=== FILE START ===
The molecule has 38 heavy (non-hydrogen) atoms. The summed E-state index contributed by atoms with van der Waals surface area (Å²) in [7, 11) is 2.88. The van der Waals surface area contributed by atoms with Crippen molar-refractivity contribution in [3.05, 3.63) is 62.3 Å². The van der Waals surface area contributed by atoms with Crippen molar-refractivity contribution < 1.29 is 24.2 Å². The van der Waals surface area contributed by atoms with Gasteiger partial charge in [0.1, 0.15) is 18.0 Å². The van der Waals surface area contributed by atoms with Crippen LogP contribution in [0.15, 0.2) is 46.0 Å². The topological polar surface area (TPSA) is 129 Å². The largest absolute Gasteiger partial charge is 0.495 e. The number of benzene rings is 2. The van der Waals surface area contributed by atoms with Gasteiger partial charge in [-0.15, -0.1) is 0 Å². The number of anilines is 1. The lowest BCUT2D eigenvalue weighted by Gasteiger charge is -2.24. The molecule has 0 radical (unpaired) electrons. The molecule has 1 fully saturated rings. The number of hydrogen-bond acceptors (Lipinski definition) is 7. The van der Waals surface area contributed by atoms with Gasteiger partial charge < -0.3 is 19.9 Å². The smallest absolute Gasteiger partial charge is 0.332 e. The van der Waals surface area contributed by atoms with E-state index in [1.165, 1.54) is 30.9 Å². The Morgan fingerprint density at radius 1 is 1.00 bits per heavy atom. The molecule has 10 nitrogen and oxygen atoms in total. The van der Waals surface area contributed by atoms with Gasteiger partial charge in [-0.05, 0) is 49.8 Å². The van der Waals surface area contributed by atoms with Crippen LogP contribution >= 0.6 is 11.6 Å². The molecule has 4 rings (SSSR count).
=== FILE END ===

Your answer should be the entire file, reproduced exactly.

The molecule has 38 heavy (non-hydrogen) atoms. The summed E-state index contributed by atoms with van der Waals surface area (Å²) in [7, 11) is 2.88. The van der Waals surface area contributed by atoms with Crippen molar-refractivity contribution in [3.05, 3.63) is 62.3 Å². The van der Waals surface area contributed by atoms with Crippen molar-refractivity contribution < 1.29 is 24.2 Å². The van der Waals surface area contributed by atoms with Gasteiger partial charge in [0.1, 0.15) is 18.0 Å². The van der Waals surface area contributed by atoms with Crippen LogP contribution in [0.15, 0.2) is 46.0 Å². The topological polar surface area (TPSA) is 129 Å². The largest absolute Gasteiger partial charge is 0.495 e. The number of benzene rings is 2. The van der Waals surface area contributed by atoms with Gasteiger partial charge in [-0.15, -0.1) is 0 Å². The number of anilines is 1. The lowest BCUT2D eigenvalue weighted by Gasteiger charge is -2.24. The molecule has 0 radical (unpaired) electrons. The molecule has 1 fully saturated rings. The number of hydrogen-bond acceptors (Lipinski definition) is 7. The van der Waals surface area contributed by atoms with Gasteiger partial charge < -0.3 is 19.9 Å². The smallest absolute Gasteiger partial charge is 0.332 e. The van der Waals surface area contributed by atoms with E-state index in [1.165, 1.54) is 30.9 Å². The Morgan fingerprint density at radius 1 is 1.00 bits per heavy atom. The molecule has 10 nitrogen and oxygen atoms in total. The van der Waals surface area contributed by atoms with Gasteiger partial charge in [-0.05, 0) is 49.8 Å². The van der Waals surface area contributed by atoms with Crippen LogP contribution >= 0.6 is 11.6 Å². The molecule has 4 rings (SSSR count).